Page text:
“Be More Chill” had a production in 2015 at New Jersey’s Two River Theater, which commissioned the show, but after an unenthusiastic New York Times review, Iconis thought its journey was over.

“It just kind of fizzled there — the audiences were loving it so much, but we didn’t get the review that a show like that needs to have a life, and we didn’t have a commercial producer or a famous person attached, so I felt like that was the end, and it was a huge bummer,” he said.

But then Two River and Ghostlight Records agreed to make a cast album. The release, in the fall of 2015, was unremarkable. Yet in 2017, the creative team and stars began getting an unusual number of Twitter notifications and Instagram tags for no apparent reason.

Tracz, the book writer, said people even started emailing him to ask questions about the characters.

“We started to see these fanimatic, homegrown videos of ‘Michael in the Bathroom,’ and these Tumblr and Reddit pages were getting a lot of traction, and the streaming numbers were going up substantially,” said Kurt Deutsch, the founder and president of Ghostlight Records, using the word “fanimatic” to describe animated storyboards created by fans. “It was completely organic — we don’t have tons of marketing dollars to make this happen. It just grew to become a viral sensation.”

The cast album, discovered and shared online, has now been streamed more than 170 million times worldwide, making it among the most streamed theatrical cast albums.

Goehring, the director of the theater arts program at Sacred Heart University in Connecticut, had not seen the Two River production and was unaware of the show’s growing online fan base, but he was an admirer of Iconis’ work and decided to direct a college version of the show. When fans started to fly in to see it, he snapped up the commercial rights.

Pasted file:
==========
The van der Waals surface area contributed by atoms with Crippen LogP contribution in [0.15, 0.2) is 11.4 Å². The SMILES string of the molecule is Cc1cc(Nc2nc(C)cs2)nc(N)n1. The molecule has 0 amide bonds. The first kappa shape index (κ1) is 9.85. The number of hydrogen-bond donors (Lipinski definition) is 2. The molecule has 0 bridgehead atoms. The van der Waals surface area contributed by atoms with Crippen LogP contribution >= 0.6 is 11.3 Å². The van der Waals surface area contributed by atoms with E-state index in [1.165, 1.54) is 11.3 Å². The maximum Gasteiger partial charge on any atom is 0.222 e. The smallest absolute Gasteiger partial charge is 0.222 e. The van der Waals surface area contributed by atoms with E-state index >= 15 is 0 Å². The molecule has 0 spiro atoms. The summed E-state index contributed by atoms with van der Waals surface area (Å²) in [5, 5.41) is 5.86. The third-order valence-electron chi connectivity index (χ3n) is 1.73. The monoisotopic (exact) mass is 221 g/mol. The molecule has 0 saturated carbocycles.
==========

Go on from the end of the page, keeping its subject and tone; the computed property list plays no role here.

That, in turn, led to this summer’s off-Broadway production, in a rented theater at the Pershing Square Signature Center, which runs until Sept. 30. Again, The Times review was unenthusiastic, but the crowds have been raucous. Most days, 1,500 people enter a digital lottery for two to four last-minute seats, and a one-week extension sold out in six hours.

Among those who saw the show this summer: Robert Wankel, the president of the Shubert Organization, which then offered the producers the Lyceum on Broadway. Wankel said he had been struck by the youthfulness of the show’s fan base, a sharp difference from the usual Broadway audience.

“This has truly been created by social media, which is fantastic,” he said. “Social media these days, I don’t have to tell you, can make or break something, and in this particular case, they’re loving it.”

So now the show’s creative team is discussing tweaks as they prepare for what they are thinking of as “Be More Chill: 3.0” — Broadway.

“The fact that we’ve gotten here because actual human beings love the show is truly remarkable,” Iconis said. “It gives me faith.”